At the end of one set, early in the Festival, I heard a woman’s enthusiastic voice from behind me, “This band can do EVERYTHING!” and before I could turn around sufficiently, she was gone.  Dear lady, wherever you are, I salute you on your insight.

First, AT THE JAZZ BAND BALL, written and recorded by the Original Dixieland Jazz Band — so perhaps one of those compositions we could call “Dixieland” without fear of rebuke:

and here in 2919:

Later that same day, something very pretty, and you don’t have to repair a thing, LOUISIANA FAIRY TALE (by Danny’s great-uncle and great uncle, J. Fred Coots):

and a nice easy Forties JUST YOU, JUST ME:

Versatile indeed.

May your happiness increase!

SOUP AND EARS FROM COLORADO (July 26, 2019)

A family-member-by-marriage, now removed, in childhood, used to refer to the trinkets from a trip as SOUP AND EARS.

It’s stuck in my mind as a charming locution, and the answer to the question, “Hey, what’d you bring us from the Evergreen Jazz Festival?”  Never fear, dear readers.  No photographs of double rainbows, and I saw no elk, but there was glorious music.

Here are the first three performances from the first set I saw, which should give you a good idea of the intense pleasures to be found there.  The group, a favorite, is the Holland-Coots Jazz Quintet, with Brian Holland, piano; Danny Coots, drums; Marc Caparone, cornet / vocal; Steve Pikal, string bass; John Otto (for this weekend) clarinet.

EVERYBODY LOVES MY BABY:

SHINE:

Incidentally, if you think that SHINE is a “racist” song, its authors were African-American and the song is an assertion of race pride in the face of prejudices.  Read this, please.

and ALL BY MYSELF:

Those of you who know that Danny’s father was a minister won’t be surprised that Danny takes the microphone between songs to share a moral moment, a little homily: worth your attention:

There’s much more good music to come.

May your happiness increase!

DOUBLE RAINBOWS OF SOUND: COME TO THE EVERGREEN JAZZ FESTIVAL! (July 26-28, 2019)

At the end of July, I will make my fourth visit to the Evergreen Jazz Festival, a weekend of music I look forward to avidly.  The rainbow photograph comes from my first visit; unfortunately, I couldn’t find the photographs I took of elk in the parking lot, but everybody comes out for fine jazz.

A small cautionary note: I waited until almost too late to find lodging — if you plan to go to Evergreen, make arrangements now: there’s a list of places to stay on their site, noted above . . . then there’s air travel and car rental.  But it’s all worth the time and money, I assure you.  Last night, I landed happily in Bears Inn Bed and Breakfast, among my friends, and I feel so fortunate: thank you, Wendy!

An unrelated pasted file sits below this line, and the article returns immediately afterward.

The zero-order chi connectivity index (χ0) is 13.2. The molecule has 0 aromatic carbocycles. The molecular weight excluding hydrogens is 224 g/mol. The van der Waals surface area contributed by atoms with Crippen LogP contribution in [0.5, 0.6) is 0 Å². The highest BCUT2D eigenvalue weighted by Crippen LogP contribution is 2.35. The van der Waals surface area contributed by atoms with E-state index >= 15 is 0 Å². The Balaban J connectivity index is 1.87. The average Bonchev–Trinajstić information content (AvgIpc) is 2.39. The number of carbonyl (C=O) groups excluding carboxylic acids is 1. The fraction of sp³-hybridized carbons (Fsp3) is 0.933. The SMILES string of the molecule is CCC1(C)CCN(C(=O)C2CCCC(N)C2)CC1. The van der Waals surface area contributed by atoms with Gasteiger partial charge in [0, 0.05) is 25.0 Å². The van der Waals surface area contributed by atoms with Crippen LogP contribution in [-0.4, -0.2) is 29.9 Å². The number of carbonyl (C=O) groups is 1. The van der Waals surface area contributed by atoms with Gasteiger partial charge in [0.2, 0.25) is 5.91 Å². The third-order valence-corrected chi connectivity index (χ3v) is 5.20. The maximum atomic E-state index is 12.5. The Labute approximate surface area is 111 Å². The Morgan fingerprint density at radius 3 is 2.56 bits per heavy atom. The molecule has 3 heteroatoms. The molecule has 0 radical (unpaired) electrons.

For me, previous highlights of Evergreen have been the music of Tim Laughlin, Andy Schumm, Kris Tokarski, James Dapogny’s Chicago Jazz Band, Hal Smith, the Holland-Coots Jazz Quintet, the Riverboat Roustabouts, and I am leaving out many pleasures.

Here’s the band schedule for this year:

You see that great music will flourish.

I confess that my heart belongs to the Holland-Coots Jazz Quintet (this weekend with John Otto in the reed chair), Hal Smith’s On the Levee Jazz Band (playing songs associated with Kid Ory in truly swinging style, with Clint Baker playing the role of the Kid) and the Carl Sonny Leyland trio, but I hope to see the Wolverine Jazz Band also . . . there are a host of local favorites as well, including Joe Smith and the Spicy Pickles, Wende Hairston and the Queen City Jazz Band, After Midnight, and more.

Time for some music!

Here’s a romping tribute to Fats Waller by the Holland-Coots Jazz Quintet, whose debut CD “This Is So Nice It Must Be Illegal”) is a Waller tribute: that’s Brian Holland, piano; Danny Coots, drums; Marc Caparone, cornet; Jacob Zimmerman, reeds; Steve Pikal, string bass, seen here at the Monterey, California Jazz Bash by the Bay on  March 2, 2019.  At Evergreen, the reed chair will be filled by John Otto from Chicago (you know him from the Fat Babies and Chicago Cellar Boys):

and COME BACK, SWEET PAPA by the On the Levee crew:

This band is devoted to the music of Kid Ory in his later decades, led by drummer / scholar Hal Smith, and including Charlie Halloran, trombone, Ben Polcer, trumpet, Joe Goldberg, clarinet; Kris Tokarski, piano, Alex Belhaj, guitar, Josh Gouzy, string bass: PAPA was recorded on November 25, 2018, at the San Diego Jazz Fest.

And finally, a real delight — Dorothy Bradford Vernon’s Thursday-night barn dance in Longmont, Colorado, featuring Carl Sonny Leyland, piano and vocals; Marty Eggers, string bass; and Jeff Hamilton, drums.  Information here — wonderful music, irreplaceable atmosphere, reasonable ticket price.  That’s July 25, 7:30-10:00 PM.

I will miss it this year (travel conflicts) but here’s how YOU TOOK ADVANTAGE OF ME rocked the barn last year:

I hope to see many of JAZZ LIVES’ readers and friends in Evergreen.

May your happiness increase!

SUE’S CRUISE: A MUSICAL SOUVENIR from the first STOMPTIME CRUISE (Brian Holland, Danny Coots, Marc Caparone, Evan Arntzen, Steve Pikal, April 27, 2019)

 

Now that I’ve gotten your attention.  That’s what I’ve been eating (with some digressions) on my first cruise — also the inaugural STOMPTIME cruise — on the Celebrity Equinox.  Tasty, fresh, lively.  The same can be said about what I’m hearing: music from a wonderful assortment of bands and soloists, including Frederick Hodges, Stephanie Trick, Paolo Alderighi, Pat Bergeson, Andy Reiss, Annie Sellick, Jeff Barnhart,Dick Maley, Carl Sonny Leyland, Nate Ketner, Sam Rocha, Clint Baker . . .  !

Here is a video souvenir from the first night of the cruise, music by the Holland-Coots Jazz Quintet (Brian Holland, piano; Danny Coots, drums; Marc Caparone, cornet; Evan Arntzen, reeds, Steve Pikal, string bass). Recorded at sea aboard the Celebrity Equinox on April 27, 2019.  And all I will say is “Ev’ry star above / knows the swing I love”:

Did you dig?

You should know that there is a second STOMPTIME cruise, seven days to Alaska, in mid-June 2020.  (I think it’s June 12-19, but you should check.) If the creeks don’t rise, I’ll be there.

May your happiness increase!